Serious Fraud

There Are Two Narratives on Hewlett-Packard’s $8.8 Billion Loss; Which One Should You Believe?

We’ve got our money on noted short-seller Jim Chanos
lynch autonomy There Are Two Narratives on Hewlett Packards $8.8 Billion Loss; Which One Should You Believe?

Lynch. (The Telegraph)

In the hours since Hewlett-Packard stunned investors by announcing an $8.8 billion loss on its acquisition of Autonomy, competing narratives have emerged to describe just what went wrong.

H-P spoke first, explaining that “accounting improprieties” and “outright misrepresentations” committed before it acquired the British search engine maker for $11.1 billion last year led to today’s write-down. Former Autonomy CEO Mike Lynch said that the deal was vetted by a small army of accountants and bankers, and that internal problems at the Silicon Valley giant are responsible for Autonomy’s troubles.

Which one should you believe? Betabeat breaks it down.

What H-P said

In H-P ‘s telling, it agreed to pay too much for the British search engine maker back in August 2011, back when, ahem, the Silicon Valley giant was helmed by an executive, former CEO Leo Apotheker, who is no longer with the company. In that version, the little matter of “a willful effort on behalf of certain former Autonomy employees to inflate the underlying financial metrics of the company in order to mislead investors and potential buyers” caused H-P to overvalue the company.

The claim that “certain employees” of Autonomy defrauded H-P and its shareholders is no small charge (and $8.8 billion isn’t a small amount); CEO Meg Whitman promised to raise the hounds—U.S. and U.K. regulators, anyway—to make sure that the perpetrators of the apparent fraud are punished, and to pursue civil litigation against the people responsible for the fraud.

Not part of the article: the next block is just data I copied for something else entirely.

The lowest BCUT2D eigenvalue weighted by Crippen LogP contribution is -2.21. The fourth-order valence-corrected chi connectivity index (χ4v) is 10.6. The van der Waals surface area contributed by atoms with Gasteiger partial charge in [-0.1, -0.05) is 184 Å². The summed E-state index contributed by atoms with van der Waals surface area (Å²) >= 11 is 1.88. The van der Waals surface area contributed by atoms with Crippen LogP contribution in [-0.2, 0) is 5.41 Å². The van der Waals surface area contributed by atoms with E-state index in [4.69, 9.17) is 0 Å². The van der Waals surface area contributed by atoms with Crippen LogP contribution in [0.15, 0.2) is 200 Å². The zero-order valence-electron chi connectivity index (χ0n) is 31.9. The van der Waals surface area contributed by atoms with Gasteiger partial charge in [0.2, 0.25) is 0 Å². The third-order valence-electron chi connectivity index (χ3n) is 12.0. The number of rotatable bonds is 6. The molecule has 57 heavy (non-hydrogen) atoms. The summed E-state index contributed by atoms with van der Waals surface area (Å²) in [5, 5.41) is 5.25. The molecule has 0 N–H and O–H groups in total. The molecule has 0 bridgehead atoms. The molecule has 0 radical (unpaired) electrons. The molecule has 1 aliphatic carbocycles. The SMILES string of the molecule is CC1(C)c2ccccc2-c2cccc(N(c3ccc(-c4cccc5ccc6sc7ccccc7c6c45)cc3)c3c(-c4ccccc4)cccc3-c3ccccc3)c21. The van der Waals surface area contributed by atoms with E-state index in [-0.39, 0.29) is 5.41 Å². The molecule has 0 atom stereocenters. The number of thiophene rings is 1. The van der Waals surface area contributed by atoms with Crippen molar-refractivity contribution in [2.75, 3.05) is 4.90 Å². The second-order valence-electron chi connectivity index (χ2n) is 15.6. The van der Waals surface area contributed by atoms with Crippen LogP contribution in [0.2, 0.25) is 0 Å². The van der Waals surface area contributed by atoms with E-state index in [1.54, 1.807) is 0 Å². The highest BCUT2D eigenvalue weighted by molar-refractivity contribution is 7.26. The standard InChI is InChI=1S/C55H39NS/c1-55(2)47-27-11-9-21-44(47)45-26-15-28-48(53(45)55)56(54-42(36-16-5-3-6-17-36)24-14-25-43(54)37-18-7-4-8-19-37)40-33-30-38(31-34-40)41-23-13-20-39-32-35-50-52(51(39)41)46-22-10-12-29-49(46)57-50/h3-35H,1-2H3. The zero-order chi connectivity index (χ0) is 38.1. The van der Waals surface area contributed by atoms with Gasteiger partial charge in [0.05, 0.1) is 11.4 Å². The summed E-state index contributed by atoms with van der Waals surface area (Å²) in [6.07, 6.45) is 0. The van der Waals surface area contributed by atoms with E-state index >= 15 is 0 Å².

The Autonomy story

Former Autonomy CEO Mr. Lynch wasn’t named anywhere in H-P’s statement, but he’s responded like a man on public trial, stressing to The Wall Street Journal that the deal went through a “meticulous” vetting process overseen by hundreds of auditors and bankers, then taking note that the H-P’s announcement was “coincident with them releasing the worst set of results in their 70-year company history.”

That wasn’t all: Mr. Lynch stayed available, repeating his story (“it’s completely and utterly wrong”) to reporters from various outlets, and arguing that H-P abandoned Autonomy after Mr. Apotheker was forced out of the company and the software maker lost ground amid “petty infighting.”

As far as which narrative to believe, at some point the proof will be in the pudding—H-P is said to have discovered the “accounting improprieties” (such a dainty way to explain away an $8.8 billion loss!) after an Autonomy executive blew the whistle, and we expect regulators and plaintiff’s attorneys alike will be working hard to put some meat on the bones of H-P’s claims.

The third party

In the meantime, it’s worth noting that Jim Chanos, the Kynikos Associates hedge fund manager known for betting against Enron, seems to have been onto Autonomy for a while. Per Bloomberg:

Chanos, speaking at an investor conference in July, said Autonomy’s accounting was “dreadful,” and that Hewlett-Packard “did almost no due diligence” before acquiring the company. Chanos oversees $6 billion at Kynikos Associates Ltd.

And if we had to stake our life on the word of an army of faceless accountants pushing paper around under pressure from their client to complete a deal, or the conviction of a billionaire short-seller with skin in the game, we’d feel a lot safer going with the latter.

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